Early Warnings

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Early Warning Systems

Early Warning is “the provision of timely and effective information, through identified institutions, that allows individuals exposed to hazard to take action to avoid or reduce their risk and prepare for effective response”. According to the United Nations’ International Strategy for Disaster Reduction (ISDR) (UN2006), it integrates four main elements:

A fundamental precondition for national disaster risk reduction is availability of well-functioning early warning systems that deliver accurate, reliable and understandable warnings, in a timely manner, to authorities, operational disaster managers and populations at risk, to enable early actions to reduce the impacts of potential disasters. Such systems must rely on commitment, collaboration, coordination, and information sharing among different stakeholders, at different levels (international, regional, national, local). Hazard specific early warning systems have been developed, which in some cases have similarities and common crosscutting elements. There may be the potential that enhanced integration among different components of early warning systems could lead to strengthened capacities and economies of these systems at national to international levels, and enhanced capacities for disaster risk reduction.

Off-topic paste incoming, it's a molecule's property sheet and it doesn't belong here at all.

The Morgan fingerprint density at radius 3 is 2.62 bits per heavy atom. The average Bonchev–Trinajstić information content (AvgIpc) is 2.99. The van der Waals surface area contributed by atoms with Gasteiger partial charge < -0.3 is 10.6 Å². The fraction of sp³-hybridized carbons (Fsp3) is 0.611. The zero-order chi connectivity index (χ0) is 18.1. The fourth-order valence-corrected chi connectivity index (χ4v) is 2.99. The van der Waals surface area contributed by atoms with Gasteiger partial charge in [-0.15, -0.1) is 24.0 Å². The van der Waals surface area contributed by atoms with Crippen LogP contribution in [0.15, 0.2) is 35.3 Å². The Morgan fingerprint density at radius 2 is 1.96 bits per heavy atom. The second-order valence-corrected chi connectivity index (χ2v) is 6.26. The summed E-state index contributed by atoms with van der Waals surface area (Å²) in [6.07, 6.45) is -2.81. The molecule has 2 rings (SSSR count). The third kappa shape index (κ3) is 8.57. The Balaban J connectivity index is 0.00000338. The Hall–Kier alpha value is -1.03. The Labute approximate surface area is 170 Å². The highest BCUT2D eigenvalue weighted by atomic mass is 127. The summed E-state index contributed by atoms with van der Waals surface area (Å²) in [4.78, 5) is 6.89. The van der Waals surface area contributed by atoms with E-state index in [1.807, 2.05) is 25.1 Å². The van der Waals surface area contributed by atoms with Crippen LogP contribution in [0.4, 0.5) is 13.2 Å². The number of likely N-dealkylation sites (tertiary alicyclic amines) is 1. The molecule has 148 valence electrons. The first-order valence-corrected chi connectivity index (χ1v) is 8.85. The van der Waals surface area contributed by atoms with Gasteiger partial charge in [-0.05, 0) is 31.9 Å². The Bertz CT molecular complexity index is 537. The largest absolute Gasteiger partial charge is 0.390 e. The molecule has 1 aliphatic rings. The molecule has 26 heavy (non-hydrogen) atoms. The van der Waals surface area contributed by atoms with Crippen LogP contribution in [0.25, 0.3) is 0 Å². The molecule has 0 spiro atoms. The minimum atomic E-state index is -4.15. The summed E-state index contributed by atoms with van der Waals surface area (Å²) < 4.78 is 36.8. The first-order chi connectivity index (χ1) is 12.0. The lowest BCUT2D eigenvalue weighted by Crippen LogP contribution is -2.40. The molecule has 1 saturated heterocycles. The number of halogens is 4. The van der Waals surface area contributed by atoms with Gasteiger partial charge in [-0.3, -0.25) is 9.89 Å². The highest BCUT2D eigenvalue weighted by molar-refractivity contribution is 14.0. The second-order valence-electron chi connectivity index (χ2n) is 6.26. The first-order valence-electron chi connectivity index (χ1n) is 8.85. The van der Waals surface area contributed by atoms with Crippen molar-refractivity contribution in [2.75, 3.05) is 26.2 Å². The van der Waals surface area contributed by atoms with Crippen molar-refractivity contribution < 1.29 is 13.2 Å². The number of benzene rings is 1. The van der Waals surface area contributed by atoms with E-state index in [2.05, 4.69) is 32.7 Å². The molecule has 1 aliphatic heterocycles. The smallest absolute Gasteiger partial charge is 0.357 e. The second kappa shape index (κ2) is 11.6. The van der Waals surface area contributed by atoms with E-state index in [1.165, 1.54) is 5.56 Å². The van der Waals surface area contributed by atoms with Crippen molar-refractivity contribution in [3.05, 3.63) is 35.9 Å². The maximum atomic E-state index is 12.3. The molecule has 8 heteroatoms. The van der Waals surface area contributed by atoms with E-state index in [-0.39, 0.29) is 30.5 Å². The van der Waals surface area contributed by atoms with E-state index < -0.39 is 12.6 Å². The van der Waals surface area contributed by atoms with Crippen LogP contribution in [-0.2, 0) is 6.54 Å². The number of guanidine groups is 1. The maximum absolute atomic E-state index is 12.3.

Early warning systems help to reduce economic losses and mitigate the number of injuries or deaths from a disaster, by providing information that allows individuals and communities to protect their lives and property. Early warning information empowers people to take action prior to a disaster. If well integrated with risk assessment studies and communication and action plans, early warning systems can lead to substantive benefits. Effective early warning systems embrace the following aspects: risk analysis; monitoring and predicting location and intensity of the disaster; and communicating alerts. Cohesive and comprehensive disaster management, meteorological, climatic and hydrological information data and information and the provision of standardized, value-added data products for assessing, predicting, and forecasting environmental change is key to climate change adaptation and planning. Thus, one way to support effective climate change adaptation planning in Sierra Leone is to improve climate monitoring and early warning systems through the enhancement of the technical and technology capacities of the relevant mandated institutions – Sierra Leone Meteorological Department (SLMD) in the Ministry of Transport and Aviation (MTA), the Office of National Security – Disaster Management Department (ONS-DMD), the Ministry of Water Resources (MWR), the Environment Protection Agency-Sierra Leone (EPA-SL). However, the stumbling blocks in the path include the present limited or non-existence of systematic processes for packaging, translating and disseminating climate information and warnings, lack of technically skilled human resources and poor community level usage of climate information and responses to received warnings. This is as a result of a number of policies, institutional, financial, technological and informational barriers that exist in the country.